The pipe organ is a musical instrument that produces sound by driving pressurized air (called wind) through organ pipes selected via a keyboard. Because each pipe produces a single pitch, the pipes are provided in sets called ranks, each of which has a common timbre and volume throughout the keyboard compass. Most organs have multiple ranks of pipes of differing timbre, pitch, and volume that the player can employ singly or in combination through the use of controls called stops.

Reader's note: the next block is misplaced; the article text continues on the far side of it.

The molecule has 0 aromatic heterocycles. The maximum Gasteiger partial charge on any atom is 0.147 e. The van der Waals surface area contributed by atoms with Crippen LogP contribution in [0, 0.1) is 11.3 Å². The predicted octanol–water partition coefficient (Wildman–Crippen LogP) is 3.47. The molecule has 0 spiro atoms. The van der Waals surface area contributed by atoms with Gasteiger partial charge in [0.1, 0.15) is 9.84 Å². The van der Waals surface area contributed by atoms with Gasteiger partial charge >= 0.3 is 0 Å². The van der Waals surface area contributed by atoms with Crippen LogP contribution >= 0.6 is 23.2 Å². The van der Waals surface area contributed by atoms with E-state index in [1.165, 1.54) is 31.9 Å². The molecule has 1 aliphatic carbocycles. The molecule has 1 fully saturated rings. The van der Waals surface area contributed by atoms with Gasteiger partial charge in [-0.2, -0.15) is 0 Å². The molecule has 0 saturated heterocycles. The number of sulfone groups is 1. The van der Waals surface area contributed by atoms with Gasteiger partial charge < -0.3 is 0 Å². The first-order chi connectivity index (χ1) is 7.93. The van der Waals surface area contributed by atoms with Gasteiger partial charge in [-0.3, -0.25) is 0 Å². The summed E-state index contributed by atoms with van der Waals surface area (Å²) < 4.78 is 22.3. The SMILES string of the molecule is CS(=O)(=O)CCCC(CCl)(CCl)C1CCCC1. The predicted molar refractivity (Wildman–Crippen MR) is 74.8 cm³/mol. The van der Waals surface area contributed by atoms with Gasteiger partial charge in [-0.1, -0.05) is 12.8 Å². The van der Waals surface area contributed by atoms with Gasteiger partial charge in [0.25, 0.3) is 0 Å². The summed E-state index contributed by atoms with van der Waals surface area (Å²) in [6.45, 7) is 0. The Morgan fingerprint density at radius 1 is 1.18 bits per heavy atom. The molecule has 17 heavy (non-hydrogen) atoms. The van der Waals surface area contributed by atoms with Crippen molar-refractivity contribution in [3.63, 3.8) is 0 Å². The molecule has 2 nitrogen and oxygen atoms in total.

The organ is one of the oldest instruments still used in European classical music that has commonly been credited as having derived from Greece. Its earliest predecessors were built in Ancient Greece in the 3rd century BC. The word organ is derived from the Greek όργανον (organon), a generic term for an instrument or a tool, via the Latin organum, an instrument similar to a portative organ used in ancient Roman circus games.